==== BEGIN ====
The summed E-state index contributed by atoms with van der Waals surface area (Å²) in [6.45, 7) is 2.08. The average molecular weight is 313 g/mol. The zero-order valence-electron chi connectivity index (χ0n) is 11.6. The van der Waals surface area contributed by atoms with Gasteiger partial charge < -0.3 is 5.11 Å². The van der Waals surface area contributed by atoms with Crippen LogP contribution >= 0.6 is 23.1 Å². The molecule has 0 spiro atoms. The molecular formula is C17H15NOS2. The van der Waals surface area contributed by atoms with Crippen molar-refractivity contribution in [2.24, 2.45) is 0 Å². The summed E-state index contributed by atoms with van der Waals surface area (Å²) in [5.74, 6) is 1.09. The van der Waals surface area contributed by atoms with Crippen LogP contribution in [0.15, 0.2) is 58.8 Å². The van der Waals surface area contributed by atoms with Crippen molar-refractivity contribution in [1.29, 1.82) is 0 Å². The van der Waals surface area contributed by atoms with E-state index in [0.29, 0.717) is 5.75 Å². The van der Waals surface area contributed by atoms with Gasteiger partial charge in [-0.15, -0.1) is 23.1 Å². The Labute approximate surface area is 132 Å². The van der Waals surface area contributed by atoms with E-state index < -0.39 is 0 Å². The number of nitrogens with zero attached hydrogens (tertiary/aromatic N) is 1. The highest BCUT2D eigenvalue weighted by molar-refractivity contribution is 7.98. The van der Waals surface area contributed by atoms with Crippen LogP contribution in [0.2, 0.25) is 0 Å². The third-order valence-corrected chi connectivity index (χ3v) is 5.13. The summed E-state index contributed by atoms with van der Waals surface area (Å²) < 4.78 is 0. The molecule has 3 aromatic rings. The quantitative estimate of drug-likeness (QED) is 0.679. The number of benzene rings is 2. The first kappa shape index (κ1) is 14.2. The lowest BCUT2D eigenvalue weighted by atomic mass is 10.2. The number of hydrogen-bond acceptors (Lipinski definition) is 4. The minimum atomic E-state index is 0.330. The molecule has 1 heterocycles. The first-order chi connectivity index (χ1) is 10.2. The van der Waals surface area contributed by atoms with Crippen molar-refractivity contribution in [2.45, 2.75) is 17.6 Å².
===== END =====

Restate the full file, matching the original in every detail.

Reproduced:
The summed E-state index contributed by atoms with van der Waals surface area (Å²) in [6.45, 7) is 2.08. The average molecular weight is 313 g/mol. The zero-order valence-electron chi connectivity index (χ0n) is 11.6. The van der Waals surface area contributed by atoms with Gasteiger partial charge < -0.3 is 5.11 Å². The van der Waals surface area contributed by atoms with Crippen LogP contribution >= 0.6 is 23.1 Å². The molecule has 0 spiro atoms. The molecular formula is C17H15NOS2. The van der Waals surface area contributed by atoms with Crippen molar-refractivity contribution in [2.24, 2.45) is 0 Å². The summed E-state index contributed by atoms with van der Waals surface area (Å²) in [5.74, 6) is 1.09. The van der Waals surface area contributed by atoms with Crippen LogP contribution in [0.15, 0.2) is 58.8 Å². The van der Waals surface area contributed by atoms with Crippen molar-refractivity contribution in [1.29, 1.82) is 0 Å². The van der Waals surface area contributed by atoms with E-state index in [0.29, 0.717) is 5.75 Å². The van der Waals surface area contributed by atoms with Gasteiger partial charge in [-0.15, -0.1) is 23.1 Å². The Labute approximate surface area is 132 Å². The van der Waals surface area contributed by atoms with E-state index < -0.39 is 0 Å². The number of nitrogens with zero attached hydrogens (tertiary/aromatic N) is 1. The highest BCUT2D eigenvalue weighted by molar-refractivity contribution is 7.98. The van der Waals surface area contributed by atoms with Crippen LogP contribution in [0.2, 0.25) is 0 Å². The third-order valence-corrected chi connectivity index (χ3v) is 5.13. The summed E-state index contributed by atoms with van der Waals surface area (Å²) < 4.78 is 0. The molecule has 3 aromatic rings. The quantitative estimate of drug-likeness (QED) is 0.679. The number of benzene rings is 2. The first kappa shape index (κ1) is 14.2. The lowest BCUT2D eigenvalue weighted by atomic mass is 10.2. The number of hydrogen-bond acceptors (Lipinski definition) is 4. The minimum atomic E-state index is 0.330. The molecule has 1 heterocycles. The first-order chi connectivity index (χ1) is 10.2. The van der Waals surface area contributed by atoms with Crippen molar-refractivity contribution in [2.45, 2.75) is 17.6 Å².